Good Morning Jim,
I have been a dedicated reader of your site since almost the beginning and am (finally) mailing my 10 Cent Challenge [voluntary subscription payment] today.
I am now thinking of buying a FN FAL and have no idea where to start. I know that FN FALs are your battle rifle of choice, and I understand your reasons. Can you help me (and your other readers, I’m sure) with the following questions:
1. Are FN FALs being made today?
2. If they are in current production, who is manufacturing them? (Do they have a web site?)
3. What should a person expect to pay for an FN FAL? New? Used?
4. Anything a person should be on the lookout for when shopping for an FN FAL?
Thank you for your help. I look forward to your responses, and I bet some other readers will find this info helpful too. Thank you! – Nick in Indy
JWR Replies: In answer to your questions, yes, FALs are still being made, but they are no longer being made in Belgium by FN. The FN-built FAL rifles are considered the benchmark of quality, and bring a premium price. Most of the FALs on the market in the US these days are “parts kits” gun, assembled with used military parts and newly-manufactured semi-auto receivers. (These receivers have an ejector block that cannot accept the full automatic sear.) The quality of these rifles varies widely. A few are assembled by people that shouldn’t be trusted mounting car tires, much less headspacing a rifle. Therefore, I recommend that you buy a FAL only from a reputable, well-known manufacturer, or that you acquire your own receiver and parts set, and have it custom built by a gunsmith such as CGW (one of our advertisers) or Arizona Response Systems. The U.S. “factory” maker that I recommend is DSA. They make umpteen FAL variants.
I also recommend the rifles that were formerly made by Springfield Armory (the pre-ban SAR-48 and the post-ban SAR-4800.)
For spare parts and accessories, I recommend Gun Parts Guy.
Prices for pre-ban and post ban FALs vary considerably. Typical post-ban FALs from parts kits range from $500 to $1,100. A top-of-the-line post-ban built by DSA can be 1,000 to $1,800 depending on specifications. Pre-ban FN FALs range from $1,400 for a typical used SAR-48 or Argentine FM-LSR, to $3,200 for a like-new pre-ban folding stock (“Para”) FAL made by FN of Belgium.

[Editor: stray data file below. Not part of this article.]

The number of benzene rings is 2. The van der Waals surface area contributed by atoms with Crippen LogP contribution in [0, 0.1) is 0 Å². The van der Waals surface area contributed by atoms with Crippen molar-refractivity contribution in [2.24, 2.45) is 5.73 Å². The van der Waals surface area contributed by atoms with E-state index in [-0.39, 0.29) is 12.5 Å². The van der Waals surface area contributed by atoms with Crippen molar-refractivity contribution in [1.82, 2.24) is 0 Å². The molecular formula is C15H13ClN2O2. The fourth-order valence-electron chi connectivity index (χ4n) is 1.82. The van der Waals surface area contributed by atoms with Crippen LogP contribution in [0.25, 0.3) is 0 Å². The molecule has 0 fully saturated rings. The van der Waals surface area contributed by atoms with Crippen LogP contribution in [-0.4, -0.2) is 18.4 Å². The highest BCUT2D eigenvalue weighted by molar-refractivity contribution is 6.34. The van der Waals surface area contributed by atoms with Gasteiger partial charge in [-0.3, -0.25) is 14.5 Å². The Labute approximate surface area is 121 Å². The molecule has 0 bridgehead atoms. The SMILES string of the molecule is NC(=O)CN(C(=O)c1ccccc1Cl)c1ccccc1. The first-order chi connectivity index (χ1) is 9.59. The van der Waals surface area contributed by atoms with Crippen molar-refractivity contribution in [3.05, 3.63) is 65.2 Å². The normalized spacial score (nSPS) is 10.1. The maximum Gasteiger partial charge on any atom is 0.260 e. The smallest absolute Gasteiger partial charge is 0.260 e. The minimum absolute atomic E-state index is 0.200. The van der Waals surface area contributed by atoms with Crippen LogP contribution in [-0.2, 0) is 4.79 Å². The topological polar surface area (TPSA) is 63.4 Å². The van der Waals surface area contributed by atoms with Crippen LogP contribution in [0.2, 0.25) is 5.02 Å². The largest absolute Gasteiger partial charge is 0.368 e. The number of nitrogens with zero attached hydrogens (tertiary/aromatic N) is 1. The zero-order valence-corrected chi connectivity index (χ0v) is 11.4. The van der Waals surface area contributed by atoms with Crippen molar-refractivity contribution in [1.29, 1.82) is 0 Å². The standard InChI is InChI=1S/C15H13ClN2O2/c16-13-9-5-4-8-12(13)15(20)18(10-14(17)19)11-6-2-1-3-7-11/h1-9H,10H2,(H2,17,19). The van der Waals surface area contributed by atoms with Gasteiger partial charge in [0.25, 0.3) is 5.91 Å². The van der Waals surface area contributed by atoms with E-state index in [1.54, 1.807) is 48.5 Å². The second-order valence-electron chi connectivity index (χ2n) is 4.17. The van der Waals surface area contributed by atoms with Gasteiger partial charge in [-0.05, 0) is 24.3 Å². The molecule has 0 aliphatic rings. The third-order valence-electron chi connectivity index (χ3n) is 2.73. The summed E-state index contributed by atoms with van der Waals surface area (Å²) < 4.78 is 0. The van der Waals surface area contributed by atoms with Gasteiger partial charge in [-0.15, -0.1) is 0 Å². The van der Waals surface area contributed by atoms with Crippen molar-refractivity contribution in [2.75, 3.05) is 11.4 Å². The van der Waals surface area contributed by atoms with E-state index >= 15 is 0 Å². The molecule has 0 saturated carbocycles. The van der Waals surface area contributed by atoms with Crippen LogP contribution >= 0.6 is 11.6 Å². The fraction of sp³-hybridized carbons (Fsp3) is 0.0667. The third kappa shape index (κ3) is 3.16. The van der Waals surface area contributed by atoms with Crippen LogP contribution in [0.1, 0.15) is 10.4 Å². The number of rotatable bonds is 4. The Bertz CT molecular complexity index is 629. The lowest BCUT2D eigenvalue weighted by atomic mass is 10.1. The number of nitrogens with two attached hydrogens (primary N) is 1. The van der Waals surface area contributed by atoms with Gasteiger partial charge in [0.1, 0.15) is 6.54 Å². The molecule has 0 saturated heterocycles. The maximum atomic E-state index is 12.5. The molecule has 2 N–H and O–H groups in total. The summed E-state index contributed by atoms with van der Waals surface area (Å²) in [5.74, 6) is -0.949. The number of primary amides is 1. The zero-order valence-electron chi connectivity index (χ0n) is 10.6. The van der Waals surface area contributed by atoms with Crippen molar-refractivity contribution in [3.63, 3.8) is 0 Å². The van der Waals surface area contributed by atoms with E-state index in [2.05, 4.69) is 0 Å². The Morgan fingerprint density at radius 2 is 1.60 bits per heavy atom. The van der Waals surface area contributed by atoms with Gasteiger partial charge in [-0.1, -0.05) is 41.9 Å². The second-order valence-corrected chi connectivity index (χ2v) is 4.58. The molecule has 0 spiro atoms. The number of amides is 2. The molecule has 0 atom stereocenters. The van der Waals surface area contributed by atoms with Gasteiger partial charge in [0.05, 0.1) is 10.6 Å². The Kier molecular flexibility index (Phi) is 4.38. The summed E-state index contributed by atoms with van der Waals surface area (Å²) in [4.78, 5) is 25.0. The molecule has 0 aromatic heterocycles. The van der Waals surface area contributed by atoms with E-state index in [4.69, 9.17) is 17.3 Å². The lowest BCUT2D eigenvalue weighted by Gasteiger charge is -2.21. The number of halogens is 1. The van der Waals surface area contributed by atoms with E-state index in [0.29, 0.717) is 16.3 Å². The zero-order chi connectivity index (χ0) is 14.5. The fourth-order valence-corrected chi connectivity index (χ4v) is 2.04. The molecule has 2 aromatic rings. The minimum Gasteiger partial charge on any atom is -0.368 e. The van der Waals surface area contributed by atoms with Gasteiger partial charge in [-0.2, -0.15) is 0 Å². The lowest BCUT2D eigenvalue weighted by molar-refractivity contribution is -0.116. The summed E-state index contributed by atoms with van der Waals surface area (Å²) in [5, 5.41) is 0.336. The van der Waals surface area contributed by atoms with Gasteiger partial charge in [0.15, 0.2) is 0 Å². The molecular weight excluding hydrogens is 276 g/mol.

Again, look for a FAL from a well-known maker. Be advised that under section 922(r) of the US Code, all post-ban semi-auto rifles must have seven US-made parts. It is beyond the scope of this letter to explain all of the details of that regulation here. Refer to the Legal Forum at The FAL Files Forums for more on the section 922(r) requirements. Suffice it to say that some home builder omit the seven US-made parts. This is just one more reason to only buy a rifle built by a “name” gunsmith or manufacturer. They do all of their FAL “builds” in compliance with section 922(r).
For any used rifle or any rifle that was built with a used parts kit, pay particular attention to the bore condition before you make the purchase.
For more about both metric and L1A1 (“inch pattern”) rifles, first read my brief FAQ on FALs and L1A1s and then spend some time working your way through the archives at The FAL Files. There, you will learn about the various models, makers, accessories, spare parts, and so forth. The FAL Files Discussion Forums are a great place to learn even more. The folks there are happy to answer questions from “newbies” to the FAL fraternity.
My personal preference is for L1A1 inch pattern FAL variants. They are more sturdy than metric guns, and less prone to jamming when dirty. They are also the most versatile in terms of accepting magazines. (An inch rifle can accept either inch or metric FAL magazines, but a metric FAL can only accept metric magazines–not inch!) We have five L1A1s here at the ranch, all built on pre-ban receivers. Three of them were built by Rich Saunders of CGW. Rich does fantastic work. Our other two are SAR-48s that were rebuilt to inch specifications (with their receivers re-cut to accept both inch magazines and folding charging handles) by T. Mark Graham of Arizona Response Systems.